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Tuesday, October 27, 2009

A Rose by Another Name....


"What's in a name? That which we call a rose
By any other name would smell as sweet."

Sunday, October 25, 2009


Something about lilacs here

Semolina and Cornmeal Bread-Cake

What is Bread-cake, you ask. I actually don't know :) I just invented the name, after baking something that's a bit sweet and savory, something like bread, and cake at the same time.

This is made of cornmeal (I used the stuff made for polenta) and semolina, and wholemeal flour. The result was a really crumbly (due to the coarse semolina and cornmeal) and feel-good baked goodie. Smelled awesome too. There is a considerable amount of baking powder to help lift all these things up.

1 cup cornmeal
1 cup wholemeal flour
3/4 cup coarse semolina
4 tsp baking powder
1 egg
1 tsp salt
1/2 cup white granulated sugar
100g melted butter, cooled
a good glug of olive oil

Lightly butter a 9" springform baking tin and set aside. Pre-heat oven to 190C.

Mix cornmeal and buttermilk and let sit for a 10-15 minutes.

In a separate bowl, mix semolina, sugar, wholemeal flour, baking powder and salt. Whisk well.

Add the egg and olive oil to the cornmeal-buttermilk mixture and mix well. Add flours, mix until combined (careful not to overmix). Add butter and mix just until well incorporated.

Pour onto baking tin and even the top (give it a big tap on top of the counter).

Bake for 30-35min or until a skewer comes out clean and edges are brown.

The result - crisp top, crumbly inside.

Breakfast Pizza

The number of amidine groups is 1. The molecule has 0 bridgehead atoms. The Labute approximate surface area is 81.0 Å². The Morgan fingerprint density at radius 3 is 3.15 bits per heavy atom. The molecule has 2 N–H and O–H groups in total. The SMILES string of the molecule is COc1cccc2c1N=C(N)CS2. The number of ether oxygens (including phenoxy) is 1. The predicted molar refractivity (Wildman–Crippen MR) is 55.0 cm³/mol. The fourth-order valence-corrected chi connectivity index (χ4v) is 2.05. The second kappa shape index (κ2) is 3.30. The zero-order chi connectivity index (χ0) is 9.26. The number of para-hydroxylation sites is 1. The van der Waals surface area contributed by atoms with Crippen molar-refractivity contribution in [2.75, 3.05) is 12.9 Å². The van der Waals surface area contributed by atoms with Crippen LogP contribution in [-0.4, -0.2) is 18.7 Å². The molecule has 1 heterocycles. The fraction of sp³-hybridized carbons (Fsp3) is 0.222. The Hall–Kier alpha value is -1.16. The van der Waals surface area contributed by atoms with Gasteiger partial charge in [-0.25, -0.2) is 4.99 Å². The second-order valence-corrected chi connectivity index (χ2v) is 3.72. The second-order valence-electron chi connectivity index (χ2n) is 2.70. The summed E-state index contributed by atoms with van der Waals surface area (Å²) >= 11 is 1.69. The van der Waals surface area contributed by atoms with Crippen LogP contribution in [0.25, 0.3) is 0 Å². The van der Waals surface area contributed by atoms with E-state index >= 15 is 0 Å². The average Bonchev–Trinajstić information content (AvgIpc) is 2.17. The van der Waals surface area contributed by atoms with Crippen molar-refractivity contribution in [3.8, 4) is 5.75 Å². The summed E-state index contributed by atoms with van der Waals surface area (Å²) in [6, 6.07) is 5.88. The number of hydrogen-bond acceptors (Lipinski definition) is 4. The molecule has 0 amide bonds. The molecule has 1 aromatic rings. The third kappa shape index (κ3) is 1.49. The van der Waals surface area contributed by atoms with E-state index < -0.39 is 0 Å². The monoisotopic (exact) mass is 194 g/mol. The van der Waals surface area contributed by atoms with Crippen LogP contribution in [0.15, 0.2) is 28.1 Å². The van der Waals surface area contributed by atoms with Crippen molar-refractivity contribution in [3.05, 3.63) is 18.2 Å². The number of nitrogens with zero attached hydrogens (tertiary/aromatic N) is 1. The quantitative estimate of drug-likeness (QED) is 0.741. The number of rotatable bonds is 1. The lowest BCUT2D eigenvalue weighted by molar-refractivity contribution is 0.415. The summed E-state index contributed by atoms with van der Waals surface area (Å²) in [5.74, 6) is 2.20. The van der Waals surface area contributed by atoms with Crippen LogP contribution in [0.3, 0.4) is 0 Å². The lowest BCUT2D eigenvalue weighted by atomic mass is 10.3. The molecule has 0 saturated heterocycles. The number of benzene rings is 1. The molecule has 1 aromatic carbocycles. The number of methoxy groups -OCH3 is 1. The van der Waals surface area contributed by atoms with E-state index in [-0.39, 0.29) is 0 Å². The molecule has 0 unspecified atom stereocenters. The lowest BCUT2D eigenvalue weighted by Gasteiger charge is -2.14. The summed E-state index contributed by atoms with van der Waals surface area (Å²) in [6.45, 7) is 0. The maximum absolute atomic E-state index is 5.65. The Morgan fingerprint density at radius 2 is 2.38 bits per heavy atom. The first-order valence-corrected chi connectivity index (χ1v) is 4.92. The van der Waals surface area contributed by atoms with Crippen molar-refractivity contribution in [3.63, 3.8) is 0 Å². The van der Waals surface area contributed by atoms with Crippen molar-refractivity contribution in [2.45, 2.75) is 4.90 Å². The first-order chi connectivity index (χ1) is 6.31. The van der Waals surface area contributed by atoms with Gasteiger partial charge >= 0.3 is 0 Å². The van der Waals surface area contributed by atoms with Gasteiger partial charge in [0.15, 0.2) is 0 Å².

No it's not from some delivered pizza the night before, conveniently tucked under the sofa for easy access. Think of it as a flat bread cheese sandwich with some tomatoes and fresh parsley.

This pizza dough recipe requires no proofing - so you don't have to leave it to rise for a couple of hours. Quick and easy. Thin and crispy. Yum.

This makes 2 thin crust pizza bases (around 33cm in diameter)

2 cups plain flour
1 tsp active dry yeast
1 tsp sugar
1 cup warm water
pinch of salt

Pre-heat oven to 225C. If using a pizza stone, best to place it in the oven so that it heats up together with the oven.

Dissolve the sugar and yeast in the warm water. Add to the flour, mix in the salt, and mix until you get a nice ball of dough. Knead until smooth. Divide into 2 balls. Roll into desired shape. Add desired toppings - this time it was 1 tomato from a tin, crushed and spread across the crust, topped with shredded tasty cheese, grated parmesan, a bit of salt and cracked black pepper.

After all these, the oven should be hot enough. Place the pizza on the pizza stone (if using) or just place in a baking sheet and bake for around 12-15 min, until the sides are golden brown and the cheese has melted.

I prefer adding the chopped fresh parsley last just for a fresher flavor.

Serve with tabasco! And a mug of hot coffee!

Previous pizzas here and here.

Saturday, October 24, 2009

Flower Power 3

A couple more 'unknown beauties' continue to sprout all over the place, a pleasant surprise, as always!

Black Eyed Peas